WHY START A SEARCH FUND?
“I need to have a job where I have ownership and a seat at the table to feel engaged…I am basically unemployable.”
- Current Search CEO
With the growth in the search fund ecosystem, I sometimes wonder if more folks are getting drawn into the career path for the wrong reasons, as the wave of popularity moves smart young business students and executives from banking, start-ups, PE firms, and general management to our shores. I used to take a call from just about anyone looking for information about search, but the numbers have made that impossible at this point. So, I decided to write this post as a good place for folks to start.
I have my own views on what might be good and not-so-good reasons for starting a search fund. But I decided it would be far more informative to ask a sampling of current searchers and search CEOs about their motivations at the outset, what career alternatives they gave up to search, what they got wrong in their thinking, and what motivates them now as they search or run their company. Some of their answers might surprise you, and, if you are considering a search, make you think hard about why to jump in…or not.
It’s NOT All About the Money
For those looking to bank big cash in a hurry, the search fund route is not the answer. Cash comp during the two-year search will not make your rich. Cash comp as CEO is better, but it is still well below average for the same vintage graduates of top business schools. The game is one of patience where equity becomes valuable over a long period of time. Sure, there are examples of massive wealth creation. And certainly, one can make arguments about the attractiveness of the expected value of search outcomes based on the relatively narrow standard deviation in the Stanford Study.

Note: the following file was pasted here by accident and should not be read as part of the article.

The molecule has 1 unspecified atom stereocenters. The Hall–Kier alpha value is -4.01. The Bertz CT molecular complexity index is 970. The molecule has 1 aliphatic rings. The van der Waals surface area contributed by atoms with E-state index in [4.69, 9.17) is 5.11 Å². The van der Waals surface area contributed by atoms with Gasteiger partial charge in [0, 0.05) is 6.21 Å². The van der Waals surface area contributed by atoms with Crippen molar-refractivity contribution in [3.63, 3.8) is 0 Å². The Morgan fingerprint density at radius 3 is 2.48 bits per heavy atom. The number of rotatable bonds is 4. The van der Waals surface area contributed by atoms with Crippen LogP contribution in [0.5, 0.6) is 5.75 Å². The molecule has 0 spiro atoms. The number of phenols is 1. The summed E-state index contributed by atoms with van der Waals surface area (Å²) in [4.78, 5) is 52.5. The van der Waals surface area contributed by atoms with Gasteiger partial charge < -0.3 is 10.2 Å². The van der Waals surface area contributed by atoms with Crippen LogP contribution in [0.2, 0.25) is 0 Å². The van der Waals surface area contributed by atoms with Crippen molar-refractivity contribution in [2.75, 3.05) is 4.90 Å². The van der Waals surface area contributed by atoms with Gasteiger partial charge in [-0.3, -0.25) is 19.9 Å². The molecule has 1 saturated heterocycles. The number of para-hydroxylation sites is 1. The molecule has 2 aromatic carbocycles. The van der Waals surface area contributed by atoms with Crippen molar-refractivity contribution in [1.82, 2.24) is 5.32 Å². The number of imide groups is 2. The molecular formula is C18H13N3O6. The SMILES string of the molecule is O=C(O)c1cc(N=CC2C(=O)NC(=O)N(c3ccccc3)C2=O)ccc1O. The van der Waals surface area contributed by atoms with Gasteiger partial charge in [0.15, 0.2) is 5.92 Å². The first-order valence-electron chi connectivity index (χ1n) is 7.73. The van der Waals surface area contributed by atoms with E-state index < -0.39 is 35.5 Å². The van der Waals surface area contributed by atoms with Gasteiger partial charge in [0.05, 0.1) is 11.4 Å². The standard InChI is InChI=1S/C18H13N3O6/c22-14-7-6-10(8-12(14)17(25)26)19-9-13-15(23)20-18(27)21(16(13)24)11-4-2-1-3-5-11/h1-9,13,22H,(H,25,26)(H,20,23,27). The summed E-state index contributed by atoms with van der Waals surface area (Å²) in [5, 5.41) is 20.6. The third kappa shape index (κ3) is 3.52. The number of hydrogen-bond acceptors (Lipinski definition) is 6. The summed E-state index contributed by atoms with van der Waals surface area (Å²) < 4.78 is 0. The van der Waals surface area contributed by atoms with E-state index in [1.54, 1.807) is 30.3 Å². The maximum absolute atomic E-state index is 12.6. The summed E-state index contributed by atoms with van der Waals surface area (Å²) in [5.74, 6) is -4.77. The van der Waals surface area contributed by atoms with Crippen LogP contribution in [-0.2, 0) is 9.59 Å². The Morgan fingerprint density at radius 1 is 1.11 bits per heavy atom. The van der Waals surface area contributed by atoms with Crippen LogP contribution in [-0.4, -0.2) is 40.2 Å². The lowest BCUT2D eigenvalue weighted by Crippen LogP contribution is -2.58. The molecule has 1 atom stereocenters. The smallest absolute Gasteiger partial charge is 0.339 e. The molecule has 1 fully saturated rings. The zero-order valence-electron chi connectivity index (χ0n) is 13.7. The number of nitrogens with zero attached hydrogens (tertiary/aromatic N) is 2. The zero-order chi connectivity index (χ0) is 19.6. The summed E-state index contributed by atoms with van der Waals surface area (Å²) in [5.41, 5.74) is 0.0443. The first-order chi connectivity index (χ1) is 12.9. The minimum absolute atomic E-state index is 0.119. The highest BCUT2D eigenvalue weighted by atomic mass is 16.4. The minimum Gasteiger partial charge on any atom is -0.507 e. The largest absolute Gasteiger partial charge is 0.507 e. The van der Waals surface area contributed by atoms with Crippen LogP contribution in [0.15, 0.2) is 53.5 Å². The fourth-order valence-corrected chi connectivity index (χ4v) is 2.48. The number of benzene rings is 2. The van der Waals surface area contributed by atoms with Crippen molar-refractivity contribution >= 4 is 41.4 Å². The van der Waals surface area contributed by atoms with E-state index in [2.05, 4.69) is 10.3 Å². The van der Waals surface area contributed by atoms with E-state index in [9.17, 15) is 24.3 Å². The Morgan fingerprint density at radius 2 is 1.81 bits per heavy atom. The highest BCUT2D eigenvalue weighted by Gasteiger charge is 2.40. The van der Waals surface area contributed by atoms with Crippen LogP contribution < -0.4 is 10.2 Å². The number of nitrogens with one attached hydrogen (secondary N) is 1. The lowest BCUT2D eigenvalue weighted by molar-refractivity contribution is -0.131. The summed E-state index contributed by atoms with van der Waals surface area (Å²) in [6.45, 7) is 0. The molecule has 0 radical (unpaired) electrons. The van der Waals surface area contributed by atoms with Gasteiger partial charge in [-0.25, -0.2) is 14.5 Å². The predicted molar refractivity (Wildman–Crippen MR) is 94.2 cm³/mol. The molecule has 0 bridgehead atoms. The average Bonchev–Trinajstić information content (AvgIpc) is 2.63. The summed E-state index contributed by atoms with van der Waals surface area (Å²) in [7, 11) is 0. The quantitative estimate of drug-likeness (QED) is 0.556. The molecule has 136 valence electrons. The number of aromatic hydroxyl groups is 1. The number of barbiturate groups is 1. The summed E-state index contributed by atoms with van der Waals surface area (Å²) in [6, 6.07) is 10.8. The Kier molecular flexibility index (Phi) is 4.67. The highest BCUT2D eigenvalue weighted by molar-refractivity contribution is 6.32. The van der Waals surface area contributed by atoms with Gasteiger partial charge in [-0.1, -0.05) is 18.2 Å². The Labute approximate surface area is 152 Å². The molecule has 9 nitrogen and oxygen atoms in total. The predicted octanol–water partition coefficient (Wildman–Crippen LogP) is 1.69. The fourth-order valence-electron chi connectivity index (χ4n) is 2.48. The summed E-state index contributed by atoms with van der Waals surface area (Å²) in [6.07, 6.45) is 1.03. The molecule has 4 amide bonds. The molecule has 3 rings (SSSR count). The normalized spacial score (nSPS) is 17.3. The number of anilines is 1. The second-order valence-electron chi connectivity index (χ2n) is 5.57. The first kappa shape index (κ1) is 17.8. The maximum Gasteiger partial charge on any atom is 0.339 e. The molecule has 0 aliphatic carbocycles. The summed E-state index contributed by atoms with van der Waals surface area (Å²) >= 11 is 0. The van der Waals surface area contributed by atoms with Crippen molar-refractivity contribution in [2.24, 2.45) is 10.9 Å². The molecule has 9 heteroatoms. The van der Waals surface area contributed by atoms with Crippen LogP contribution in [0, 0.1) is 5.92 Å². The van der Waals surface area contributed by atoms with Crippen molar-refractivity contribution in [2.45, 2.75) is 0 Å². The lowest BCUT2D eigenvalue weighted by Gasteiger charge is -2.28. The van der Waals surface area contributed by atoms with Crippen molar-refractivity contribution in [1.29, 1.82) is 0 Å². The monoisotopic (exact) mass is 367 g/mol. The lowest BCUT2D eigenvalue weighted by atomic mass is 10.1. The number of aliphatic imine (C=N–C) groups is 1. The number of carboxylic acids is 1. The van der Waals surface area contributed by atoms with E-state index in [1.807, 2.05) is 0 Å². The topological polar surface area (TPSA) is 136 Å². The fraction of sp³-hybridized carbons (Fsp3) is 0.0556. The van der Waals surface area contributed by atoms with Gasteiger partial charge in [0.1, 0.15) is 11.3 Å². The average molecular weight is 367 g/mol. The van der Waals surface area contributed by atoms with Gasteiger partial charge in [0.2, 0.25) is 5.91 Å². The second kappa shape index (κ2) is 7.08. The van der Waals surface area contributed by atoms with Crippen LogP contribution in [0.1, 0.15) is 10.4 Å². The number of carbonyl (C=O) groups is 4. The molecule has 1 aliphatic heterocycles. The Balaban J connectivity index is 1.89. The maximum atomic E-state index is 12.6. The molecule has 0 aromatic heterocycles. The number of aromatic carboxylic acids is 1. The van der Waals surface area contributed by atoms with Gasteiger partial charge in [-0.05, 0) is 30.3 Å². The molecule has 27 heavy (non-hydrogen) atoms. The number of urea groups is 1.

But if you want to roll the dice on becoming a billionaire, start a company. And if you just want to big cash comp, work at a bank, hedge fund, or PE firm. Clearly, going the search route is about more than money. When I started talking to searchers, I realized just how much of their motivation was non-financial.
I asked everyone in my sample to put a percentage to financial vs. non-financial motivation (answers were anonymous, so no reason to hide the truth). The highest percentage I got for financial reward was 50% and the lowest was 20%. Most were in between the two. Even if you allow for some amount of exaggeration of the non-greed factors to make themselves feel better in this survey, at least half of the motivation going in was non-financial. Here is what they said.
I want to be building something rather than executing.
The learning curve and ability to directly impact the business were key decision factors.
I wanted to truly own my business.
Leading a small team environment in Iraq with U.S. servicemen and women, and Iraqi civilians, made me love entrepreneurship in a high-risk environment. In business school, I discovered the search fund model, and I wanted to replicate leading a small company to success.
Being the captain on the wheel of the ship was the reason for choosing this specific path.
Getting leadership experience. I wanted to put my knowledge and prior experience to work by having the experience to lead a company with all its challenges, but also with an investor base that will help me through the process.
Start a life project, something I could do for the very long term and be proud of, and over which I'd have autonomy
I wanted to have a stake in whatever was going to be my day-to-day activity.
Find a way to leverage my contribution to others' professional success.
Create a culture of talent attraction, development, and retention outside of traditional professional service firms in my country.
Continue challenging myself and growing so I may better help others.
I want to do meaningful work/apply all the things I've learned at b-school to make a real impact.